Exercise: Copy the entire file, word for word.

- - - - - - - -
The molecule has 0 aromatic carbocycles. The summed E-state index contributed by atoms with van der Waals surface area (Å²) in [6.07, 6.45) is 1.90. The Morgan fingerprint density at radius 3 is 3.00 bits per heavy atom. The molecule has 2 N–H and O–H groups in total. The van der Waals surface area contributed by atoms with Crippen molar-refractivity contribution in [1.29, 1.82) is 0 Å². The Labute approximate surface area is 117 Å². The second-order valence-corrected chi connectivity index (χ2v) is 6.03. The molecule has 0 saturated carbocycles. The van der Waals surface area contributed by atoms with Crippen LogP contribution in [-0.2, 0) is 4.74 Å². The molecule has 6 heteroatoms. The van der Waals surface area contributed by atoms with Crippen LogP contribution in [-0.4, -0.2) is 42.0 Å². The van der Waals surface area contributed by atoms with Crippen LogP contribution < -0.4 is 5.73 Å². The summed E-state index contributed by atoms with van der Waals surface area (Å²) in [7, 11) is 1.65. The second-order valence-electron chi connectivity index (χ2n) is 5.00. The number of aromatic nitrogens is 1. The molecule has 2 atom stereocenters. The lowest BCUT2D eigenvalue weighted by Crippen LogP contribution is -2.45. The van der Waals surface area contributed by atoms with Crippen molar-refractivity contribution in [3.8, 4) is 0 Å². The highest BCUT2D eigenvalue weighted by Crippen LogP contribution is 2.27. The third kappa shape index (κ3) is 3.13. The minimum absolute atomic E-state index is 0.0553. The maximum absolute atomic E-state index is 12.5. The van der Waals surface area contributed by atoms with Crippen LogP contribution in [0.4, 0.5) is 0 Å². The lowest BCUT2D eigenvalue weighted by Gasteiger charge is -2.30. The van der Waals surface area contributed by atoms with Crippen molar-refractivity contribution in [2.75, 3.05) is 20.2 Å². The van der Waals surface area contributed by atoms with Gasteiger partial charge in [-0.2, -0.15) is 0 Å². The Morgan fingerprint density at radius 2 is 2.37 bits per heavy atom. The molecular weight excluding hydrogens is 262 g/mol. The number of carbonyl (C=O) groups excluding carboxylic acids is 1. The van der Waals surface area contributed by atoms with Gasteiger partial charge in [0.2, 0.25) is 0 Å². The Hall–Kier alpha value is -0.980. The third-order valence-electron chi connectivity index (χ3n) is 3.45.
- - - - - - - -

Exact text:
The molecule has 0 aromatic carbocycles. The summed E-state index contributed by atoms with van der Waals surface area (Å²) in [6.07, 6.45) is 1.90. The Morgan fingerprint density at radius 3 is 3.00 bits per heavy atom. The molecule has 2 N–H and O–H groups in total. The van der Waals surface area contributed by atoms with Crippen molar-refractivity contribution in [1.29, 1.82) is 0 Å². The Labute approximate surface area is 117 Å². The second-order valence-corrected chi connectivity index (χ2v) is 6.03. The molecule has 0 saturated carbocycles. The van der Waals surface area contributed by atoms with Crippen LogP contribution in [-0.2, 0) is 4.74 Å². The molecule has 6 heteroatoms. The van der Waals surface area contributed by atoms with Crippen LogP contribution in [-0.4, -0.2) is 42.0 Å². The van der Waals surface area contributed by atoms with Crippen LogP contribution < -0.4 is 5.73 Å². The summed E-state index contributed by atoms with van der Waals surface area (Å²) in [7, 11) is 1.65. The second-order valence-electron chi connectivity index (χ2n) is 5.00. The number of aromatic nitrogens is 1. The molecule has 2 atom stereocenters. The lowest BCUT2D eigenvalue weighted by Crippen LogP contribution is -2.45. The van der Waals surface area contributed by atoms with Crippen molar-refractivity contribution in [3.8, 4) is 0 Å². The highest BCUT2D eigenvalue weighted by Crippen LogP contribution is 2.27. The third kappa shape index (κ3) is 3.13. The minimum absolute atomic E-state index is 0.0553. The maximum absolute atomic E-state index is 12.5. The van der Waals surface area contributed by atoms with Crippen LogP contribution in [0.4, 0.5) is 0 Å². The lowest BCUT2D eigenvalue weighted by Gasteiger charge is -2.30. The van der Waals surface area contributed by atoms with Crippen molar-refractivity contribution in [2.75, 3.05) is 20.2 Å². The van der Waals surface area contributed by atoms with Gasteiger partial charge in [-0.2, -0.15) is 0 Å². The Morgan fingerprint density at radius 2 is 2.37 bits per heavy atom. The molecular weight excluding hydrogens is 262 g/mol. The number of carbonyl (C=O) groups excluding carboxylic acids is 1. The van der Waals surface area contributed by atoms with Gasteiger partial charge in [0.2, 0.25) is 0 Å². The Hall–Kier alpha value is -0.980. The third-order valence-electron chi connectivity index (χ3n) is 3.45.